June 2019 Newsletter

June 9, 2020

hello june written on a yellow mug on a desk top

Homes of the Future


Could floating homes be the future of real estate? Sea levels are on the rise, and architects are looking for ways to make homes less susceptible to flooding, and floating homes are being singled out as a living solution for coastal areas.


Oceanix is a nonprofit organization that designs and builds floating cities. Oceanix and the MIT Center for Ocean Engineering are showcasing the concept of a floating city. The floating communities consist of hexagonal islands of 4.5 acres that can house up to 300 people. If you combine six islands, you could have a small city of 10,000 people. These floating cities could be located around a central port that offers amenities such as shopping, health care, and other businesses. The idea is that the islands would be designed to be self-sufficient, growing their own food and purifying their own water.


It is estimated that 90%of the world's largest cities could be exposed to rising sea waters over the next few decades. Up to 2.4 million homes and more than 100,000 commercial properties are at risk of flooding over the next 30 years, according to a 2018 report from the Union of Concerned Scientists. Architects are already making disaster-proof homes, but for a hefty price.


The Florida company Arkup recently launched a self-sustainable "electrical livable yacht." It has 2,300 square feet of rooftop solar panels, and is said to be able to withstand a Category 4 hurricane. It has 4,350 square feet of indoor and outdoor living space, but the cost starts just over $5 million.

Without substantial and sustained global mitigation and regional adaptation efforts, climate change is expected to cause growing losses to American infrastructure and property and impede the rate of economic growth over this century.

 U.S. Global Change Research Program

Architects and companies worldwide will continue their efforts to think outside of the box to deliver solutions to global changes, so we expect to hear more futuristic ideas in the real estate market like these floating communities and the 3D printed homes we spoke about in our April newsletter.


Agent vs Realtor ®


While both real estate agents and Realtors must be licensed by the state of Florida, a realtor must be a member of the Tallahassee Board of Realtors, Florida Association of Realtors®, and the National Association of Realtors® (NAR), which requires their members to adhere to a "Code of Ethics" and "Standards of Practice."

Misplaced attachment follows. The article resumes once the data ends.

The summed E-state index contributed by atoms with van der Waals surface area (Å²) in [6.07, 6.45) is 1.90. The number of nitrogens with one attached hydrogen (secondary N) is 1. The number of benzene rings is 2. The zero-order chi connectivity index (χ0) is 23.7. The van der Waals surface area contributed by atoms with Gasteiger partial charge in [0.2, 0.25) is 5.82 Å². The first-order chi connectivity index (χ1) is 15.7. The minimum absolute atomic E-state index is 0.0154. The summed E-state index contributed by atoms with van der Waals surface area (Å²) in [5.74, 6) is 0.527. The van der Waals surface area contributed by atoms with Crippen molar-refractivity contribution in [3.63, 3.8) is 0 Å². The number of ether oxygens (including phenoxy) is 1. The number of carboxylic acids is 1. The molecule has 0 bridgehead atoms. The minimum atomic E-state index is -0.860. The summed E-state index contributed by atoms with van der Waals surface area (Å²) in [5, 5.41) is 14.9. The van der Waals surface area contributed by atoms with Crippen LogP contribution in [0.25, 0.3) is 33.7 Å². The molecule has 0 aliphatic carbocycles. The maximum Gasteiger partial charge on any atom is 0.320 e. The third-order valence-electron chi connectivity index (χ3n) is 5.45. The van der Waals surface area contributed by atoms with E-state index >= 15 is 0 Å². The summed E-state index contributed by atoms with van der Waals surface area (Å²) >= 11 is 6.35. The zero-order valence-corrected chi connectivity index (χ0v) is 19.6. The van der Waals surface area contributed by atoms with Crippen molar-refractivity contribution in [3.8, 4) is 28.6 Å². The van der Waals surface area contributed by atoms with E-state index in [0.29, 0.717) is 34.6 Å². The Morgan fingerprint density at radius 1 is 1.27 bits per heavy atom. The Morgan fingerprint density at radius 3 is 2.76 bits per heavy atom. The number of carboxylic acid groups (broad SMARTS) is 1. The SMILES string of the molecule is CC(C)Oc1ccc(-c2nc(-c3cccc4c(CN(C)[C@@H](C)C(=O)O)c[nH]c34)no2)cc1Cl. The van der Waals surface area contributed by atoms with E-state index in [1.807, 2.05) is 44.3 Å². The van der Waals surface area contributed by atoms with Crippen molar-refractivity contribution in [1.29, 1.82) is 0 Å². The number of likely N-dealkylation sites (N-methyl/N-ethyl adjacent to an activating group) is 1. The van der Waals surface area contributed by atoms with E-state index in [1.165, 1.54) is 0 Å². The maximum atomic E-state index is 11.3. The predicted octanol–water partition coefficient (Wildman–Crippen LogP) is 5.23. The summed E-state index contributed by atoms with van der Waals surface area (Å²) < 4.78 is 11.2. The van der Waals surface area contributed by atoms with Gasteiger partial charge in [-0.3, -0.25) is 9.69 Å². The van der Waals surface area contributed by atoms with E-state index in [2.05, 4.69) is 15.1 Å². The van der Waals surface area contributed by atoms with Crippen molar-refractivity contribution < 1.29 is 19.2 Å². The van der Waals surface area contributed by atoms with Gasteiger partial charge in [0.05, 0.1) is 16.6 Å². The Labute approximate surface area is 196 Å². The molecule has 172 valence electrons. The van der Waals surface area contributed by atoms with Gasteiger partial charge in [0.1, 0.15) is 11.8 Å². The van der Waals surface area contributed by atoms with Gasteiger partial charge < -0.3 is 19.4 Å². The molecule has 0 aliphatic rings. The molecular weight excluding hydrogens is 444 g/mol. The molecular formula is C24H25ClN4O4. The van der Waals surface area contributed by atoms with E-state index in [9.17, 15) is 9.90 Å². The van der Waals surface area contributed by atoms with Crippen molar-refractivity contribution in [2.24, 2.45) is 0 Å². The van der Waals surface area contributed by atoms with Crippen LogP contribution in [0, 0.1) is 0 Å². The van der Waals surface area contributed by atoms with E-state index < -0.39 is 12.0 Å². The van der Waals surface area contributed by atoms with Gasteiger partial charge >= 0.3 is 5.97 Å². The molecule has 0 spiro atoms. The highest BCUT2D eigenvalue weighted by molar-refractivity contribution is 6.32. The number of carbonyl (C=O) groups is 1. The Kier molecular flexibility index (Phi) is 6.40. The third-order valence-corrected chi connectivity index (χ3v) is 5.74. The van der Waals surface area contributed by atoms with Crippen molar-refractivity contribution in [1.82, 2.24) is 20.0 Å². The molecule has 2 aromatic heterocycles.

Membership requires strict adherence to this ethical code, which requires re-training every two years. These practices include guidelines on how a Realtor® must treat their clients, customers, the public, and other Realtors®. NAR membership also includes a variety of resources to help keep their members fully informed on market trends through the availability of research, statistics, and constant educational opportunities which also presents the opportunity to network within the community. Being a member of NAR, allows you to work with someone who, through training, is ethical, an expert of the home-buying process, objective, well-informed, knowledgeable in negotiating, and up-to-date.


These guidelines and resources are why you see the registered trademark symbol at the end of the word "Realtor," because the trademark is owned by NAR and protected by the federal government.


Coming Soon, Pending & Under Contract


So, you are searching for homes online even if you have a real estate agent, because it's human nature. We are curious, and there is just so much dang information out there! And a few of those statuses are just confusing, which is totally and completely understandable, because the definitions may vary among agents, brokers, and state regulators.


A "Coming Soon" home is a house that is not officially "on the market," but is expected to be listed for sale within a certain number of days (normally less than 30). This status is chosen in an agreement between a well-informed seller, and a broker acting in the best interest of the seller. I find that it is most commonly used when a seller is preparing the home for market, and doing things like painting, repairs, and/ or improvements. "Coming Soon" can be a great tool to let the community know that a home will be available shortly, in order to start driving interest. However, each situation is different, and what is most important here is that the seller is given the most expert advice from their real estate agent of the pros and cons of the "Coming Soon" status for their particular situation.


In the most simple of terms, a "Pending" home mean the seller has accepted an offer, but the deal has not closed yet. This status is typically used for homes in which there is an executed contract.


An "Under Contract" home simply means that a buyer has made a formal offer and the seller has accepted that offer. This is typically during a period in which contingencies must be met - financing and inspections, for example. Since it is so early in the contractual process, a listing agent could continue to show the property and take backup offers, if this is in the best interest of the seller. Deals fall through every day for a variety of reasons, so I inform my clients about making a back-up offer on homes in case something with the current contract doesn't work out. If another home is found, the back-up offer can simply be withdrawn at any time before acceptance.

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